Read the whole thing here , I didn’t want to post the whole review.
Nice Movie Review from /film
But what I appreciated most was the way that the film captured the modern American male condition with thought and humor. On the whole, when men get married, study after study has demonstrated that they are more likely to depend more on their spouses for emotional support than they do on others, as opposed to females, who are typically able to maintain a more extensive social network. As a result, widowed men experience higher rates of depression and shorter periods until remarriage. When you couple this with conclusions such as those found in sociologists Robert Putnam’s book, Bowling Alone: The Collapse and Revival of the American Community, you end up with a profound cynicism about the emotional life of the modern American male that’s become fairly pervasive in our culture (see: Fight Club). Putnam paints a pretty bleak picture of American social life, claiming that the ties that have bound us in our communities (e.g. bowling leagues) have withered dramatically to the detriment of civic engagement. In other words, these days, it’s difficult for men to keep quality male friends, and even harder for them to make new ones.
via Movie Review: I Love You, Man – Capturing the Modern American Male Condition | /Film.
I wrote this yesterday about my take on business and snake’s oil sales men and realize that sometimes they are not trying to fool you into a decision. It is sad but sometimes people don’t try to think things through and investigate the stuff they are trying to say. Here Linus Torvalds shows us why a lot of reviews cannot be trusted, and judging from the way he says this I believe he is even referring to some people who are said to be professional reviewers. Things like this used to make me sad, then I realized that when something becomes useless they tend to become irrelevant to people and they tend to be cast off, like a year old fad. The thing is we need to try to live more aware of things and try to always go beyond what is obvious and easy to get. Do not subscribe to labels and pre conceptions, exercise that which we have that makes us more than animals!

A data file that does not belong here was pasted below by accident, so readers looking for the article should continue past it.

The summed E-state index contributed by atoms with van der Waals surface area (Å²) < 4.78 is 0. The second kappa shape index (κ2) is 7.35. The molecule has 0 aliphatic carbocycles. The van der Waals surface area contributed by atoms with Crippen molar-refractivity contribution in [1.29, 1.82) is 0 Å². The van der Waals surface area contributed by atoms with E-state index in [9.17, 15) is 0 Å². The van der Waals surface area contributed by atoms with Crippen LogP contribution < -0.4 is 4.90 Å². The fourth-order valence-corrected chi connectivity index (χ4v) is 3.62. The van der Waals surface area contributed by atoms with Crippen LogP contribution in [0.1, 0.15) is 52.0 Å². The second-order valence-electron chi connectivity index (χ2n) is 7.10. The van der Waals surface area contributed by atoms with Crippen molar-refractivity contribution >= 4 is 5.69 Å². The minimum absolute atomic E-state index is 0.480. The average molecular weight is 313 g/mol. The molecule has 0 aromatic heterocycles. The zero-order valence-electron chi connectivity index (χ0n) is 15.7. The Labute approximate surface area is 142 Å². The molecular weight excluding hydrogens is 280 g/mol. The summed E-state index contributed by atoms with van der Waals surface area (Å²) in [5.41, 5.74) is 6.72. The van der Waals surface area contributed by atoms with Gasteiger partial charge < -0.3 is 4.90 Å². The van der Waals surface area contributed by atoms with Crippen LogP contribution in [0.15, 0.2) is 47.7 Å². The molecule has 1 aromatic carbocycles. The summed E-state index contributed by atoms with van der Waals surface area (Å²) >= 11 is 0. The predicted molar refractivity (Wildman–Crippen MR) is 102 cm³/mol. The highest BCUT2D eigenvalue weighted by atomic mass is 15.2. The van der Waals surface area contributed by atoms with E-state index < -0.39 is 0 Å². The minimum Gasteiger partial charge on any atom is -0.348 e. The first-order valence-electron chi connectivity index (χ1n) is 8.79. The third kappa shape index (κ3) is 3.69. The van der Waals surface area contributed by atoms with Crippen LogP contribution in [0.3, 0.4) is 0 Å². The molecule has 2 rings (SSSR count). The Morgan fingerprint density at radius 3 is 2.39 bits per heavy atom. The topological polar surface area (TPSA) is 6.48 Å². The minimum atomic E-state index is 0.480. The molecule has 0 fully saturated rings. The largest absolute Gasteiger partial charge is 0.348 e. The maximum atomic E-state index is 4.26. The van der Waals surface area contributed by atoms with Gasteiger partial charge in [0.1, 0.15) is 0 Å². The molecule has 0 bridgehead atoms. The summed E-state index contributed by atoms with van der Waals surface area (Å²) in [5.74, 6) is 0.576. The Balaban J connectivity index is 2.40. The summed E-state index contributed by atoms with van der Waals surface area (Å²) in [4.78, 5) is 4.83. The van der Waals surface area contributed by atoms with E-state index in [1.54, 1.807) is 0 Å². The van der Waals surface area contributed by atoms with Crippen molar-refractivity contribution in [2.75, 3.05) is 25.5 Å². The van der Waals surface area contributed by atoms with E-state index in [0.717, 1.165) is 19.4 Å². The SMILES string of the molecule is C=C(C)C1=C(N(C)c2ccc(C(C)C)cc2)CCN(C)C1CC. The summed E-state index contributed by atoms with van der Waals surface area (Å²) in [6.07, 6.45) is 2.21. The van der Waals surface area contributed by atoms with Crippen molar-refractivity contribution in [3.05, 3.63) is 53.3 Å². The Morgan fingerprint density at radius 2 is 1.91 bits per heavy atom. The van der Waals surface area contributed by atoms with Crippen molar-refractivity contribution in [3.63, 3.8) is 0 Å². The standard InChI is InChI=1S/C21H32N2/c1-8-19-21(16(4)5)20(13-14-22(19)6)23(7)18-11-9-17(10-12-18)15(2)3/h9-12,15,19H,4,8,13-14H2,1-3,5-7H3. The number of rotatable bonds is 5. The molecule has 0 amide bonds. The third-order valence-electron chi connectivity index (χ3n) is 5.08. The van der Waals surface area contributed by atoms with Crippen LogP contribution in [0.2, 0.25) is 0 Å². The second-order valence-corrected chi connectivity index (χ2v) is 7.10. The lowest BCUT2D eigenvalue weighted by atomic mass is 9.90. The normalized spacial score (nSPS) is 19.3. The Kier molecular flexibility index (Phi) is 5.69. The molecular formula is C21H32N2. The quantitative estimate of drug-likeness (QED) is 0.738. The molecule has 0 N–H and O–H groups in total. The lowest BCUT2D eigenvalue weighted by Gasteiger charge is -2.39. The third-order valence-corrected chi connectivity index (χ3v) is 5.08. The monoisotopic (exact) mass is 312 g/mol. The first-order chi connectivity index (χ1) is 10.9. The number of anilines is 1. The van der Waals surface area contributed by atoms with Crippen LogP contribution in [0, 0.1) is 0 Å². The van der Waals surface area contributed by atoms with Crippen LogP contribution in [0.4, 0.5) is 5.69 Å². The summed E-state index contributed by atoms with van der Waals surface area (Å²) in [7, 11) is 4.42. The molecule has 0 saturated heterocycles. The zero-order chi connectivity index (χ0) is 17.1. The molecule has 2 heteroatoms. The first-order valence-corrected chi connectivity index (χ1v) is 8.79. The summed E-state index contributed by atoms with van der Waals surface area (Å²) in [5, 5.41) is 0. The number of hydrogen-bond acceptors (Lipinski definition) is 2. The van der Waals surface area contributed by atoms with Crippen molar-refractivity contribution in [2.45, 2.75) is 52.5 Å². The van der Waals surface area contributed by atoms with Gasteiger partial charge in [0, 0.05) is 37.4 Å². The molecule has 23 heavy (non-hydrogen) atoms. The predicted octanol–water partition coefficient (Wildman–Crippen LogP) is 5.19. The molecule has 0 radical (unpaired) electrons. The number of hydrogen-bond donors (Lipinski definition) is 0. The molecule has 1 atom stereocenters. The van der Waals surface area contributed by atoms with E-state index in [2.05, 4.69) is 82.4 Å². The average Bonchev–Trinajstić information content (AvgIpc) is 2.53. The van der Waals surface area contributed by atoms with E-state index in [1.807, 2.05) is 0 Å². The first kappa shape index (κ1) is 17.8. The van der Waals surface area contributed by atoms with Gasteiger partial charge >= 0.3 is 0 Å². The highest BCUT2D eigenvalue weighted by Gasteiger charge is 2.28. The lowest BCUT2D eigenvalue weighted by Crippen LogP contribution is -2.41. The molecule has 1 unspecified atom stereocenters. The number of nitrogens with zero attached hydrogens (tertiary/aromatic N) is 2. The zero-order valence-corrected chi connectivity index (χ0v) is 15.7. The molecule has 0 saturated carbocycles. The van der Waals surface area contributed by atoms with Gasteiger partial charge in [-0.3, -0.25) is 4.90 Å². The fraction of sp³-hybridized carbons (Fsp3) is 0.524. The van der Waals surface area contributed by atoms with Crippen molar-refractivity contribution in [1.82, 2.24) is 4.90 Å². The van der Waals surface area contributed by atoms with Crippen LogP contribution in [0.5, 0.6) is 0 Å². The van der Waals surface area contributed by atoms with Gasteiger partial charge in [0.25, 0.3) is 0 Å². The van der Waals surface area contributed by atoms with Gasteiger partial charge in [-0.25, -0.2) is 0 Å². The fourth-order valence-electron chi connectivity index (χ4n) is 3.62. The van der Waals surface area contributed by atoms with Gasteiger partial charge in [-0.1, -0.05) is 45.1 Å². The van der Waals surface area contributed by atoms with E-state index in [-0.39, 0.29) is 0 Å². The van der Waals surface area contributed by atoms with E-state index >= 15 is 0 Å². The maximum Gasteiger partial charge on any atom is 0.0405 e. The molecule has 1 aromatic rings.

Sadly, almost none of the reviews seemed to ever catch on to that, as they were all looking at the (totally irrelevant) throughput numbers that basically don’t matter in any real-life situation. Everybody just quoted the nice big marketing numbers, because finding the numbers that matter more to actual human perception (notably: average and maximum latency) was so much harder, and most disk benchmarks are crap and don’t even give those numbers.
Which is why I was so happy to see this review at AnandTech. Half the numbers quoted are still the worthless ones (I guess you can’t avoid quoting the industry standard benchmarks, even when they are horribly bad), but much of the actual discussion is about how unusable a drive is when it has maximum latencies in the hundreds of milliseconds.
via Linus’ blog: SSD followup.
When I was in high school and for most parts of college I kept my watch handy at all times. The MTRCB approval was needed for any film shown commercially and it listed the total run time of the film. The combination of my watch/(and for two years a stopwatch) and the knowledge of the running time of the film has saved me from being naive about a film, if their were any surprise twist left etc. The bad thing about this is that I began to be less emotionally involved with the film I was watching; When I was bringing stopwatches/watches to theaters I was always checking it to see how the pace was going, the action to chatter ratio. The exposition versus the confrontation ratio and other minutae that was although nice to discuss with other film lovers was mainly an exercise in film intellectual stimulation. When I discovered Roger Egbert’s online reviews I was mainly entraced by his love for film, it seemed he had different levels of looking at films. As a film critic, as a film lover, as a lover of stories , and a lover of emotions. I began to see that in trying to one-up other people’s/stranger’s/friend’s observation skills and views I lost that connection to that part of me that just wanted to be escapist and enjoyed a film, whether the lighting/camera work is not as good as it could have been or how smart a film is. I got this back by only being conscious of the time whenever I watch a movie for the second time. I haven’t used a Kindle and I suspect that as long as we (Philippine Consumers) are forced to jump through so many hoops to get a kindle I won’t be using one anytime soon, but I think that it would really improve my naivete !
In a normal book, an author cannot have the antagonist fall with an ensorcelled death-sword in its belly with one-third of the pages left to go and expect the reader to be surprised at what comes next. The thickness of the pages beneath one’s right hand scream: “THAT’S NOT THE ANTAGONIST, SCHMUCK!!!”
Reading it on the Kindle–the sudden appearance of the were-bats has an extra punch that it cannot have in the hard copy…
Grasping Reality with Both Hands: Amazon’s Kindle and the Recovery of Readerly Naivete; or, Were-Bats–the Big Bug Scourge of the Skies!.